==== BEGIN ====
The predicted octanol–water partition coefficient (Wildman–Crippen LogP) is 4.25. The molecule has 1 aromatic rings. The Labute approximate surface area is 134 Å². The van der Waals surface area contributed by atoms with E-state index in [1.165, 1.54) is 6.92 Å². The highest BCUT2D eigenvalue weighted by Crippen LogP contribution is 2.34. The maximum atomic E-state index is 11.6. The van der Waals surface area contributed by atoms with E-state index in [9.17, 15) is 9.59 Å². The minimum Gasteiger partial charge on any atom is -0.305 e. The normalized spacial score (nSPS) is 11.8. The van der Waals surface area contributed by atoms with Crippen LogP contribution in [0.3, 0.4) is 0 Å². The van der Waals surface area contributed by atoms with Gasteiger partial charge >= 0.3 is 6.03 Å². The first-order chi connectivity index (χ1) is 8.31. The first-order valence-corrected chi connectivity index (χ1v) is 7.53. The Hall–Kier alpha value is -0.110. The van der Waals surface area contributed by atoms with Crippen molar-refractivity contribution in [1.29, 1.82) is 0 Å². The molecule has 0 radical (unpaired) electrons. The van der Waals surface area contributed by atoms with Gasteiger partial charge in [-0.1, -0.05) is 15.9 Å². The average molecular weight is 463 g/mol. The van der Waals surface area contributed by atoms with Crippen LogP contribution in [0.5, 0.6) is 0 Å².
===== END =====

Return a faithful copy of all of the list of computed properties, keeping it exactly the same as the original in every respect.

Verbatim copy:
The predicted octanol–water partition coefficient (Wildman–Crippen LogP) is 4.25. The molecule has 1 aromatic rings. The Labute approximate surface area is 134 Å². The van der Waals surface area contributed by atoms with E-state index in [1.165, 1.54) is 6.92 Å². The highest BCUT2D eigenvalue weighted by Crippen LogP contribution is 2.34. The maximum atomic E-state index is 11.6. The van der Waals surface area contributed by atoms with E-state index in [9.17, 15) is 9.59 Å². The minimum Gasteiger partial charge on any atom is -0.305 e. The normalized spacial score (nSPS) is 11.8. The van der Waals surface area contributed by atoms with Crippen LogP contribution in [0.3, 0.4) is 0 Å². The van der Waals surface area contributed by atoms with Gasteiger partial charge >= 0.3 is 6.03 Å². The first-order chi connectivity index (χ1) is 8.31. The first-order valence-corrected chi connectivity index (χ1v) is 7.53. The Hall–Kier alpha value is -0.110. The van der Waals surface area contributed by atoms with Crippen molar-refractivity contribution in [1.29, 1.82) is 0 Å². The molecule has 0 radical (unpaired) electrons. The van der Waals surface area contributed by atoms with Gasteiger partial charge in [-0.1, -0.05) is 15.9 Å². The average molecular weight is 463 g/mol. The van der Waals surface area contributed by atoms with Crippen LogP contribution in [0.5, 0.6) is 0 Å².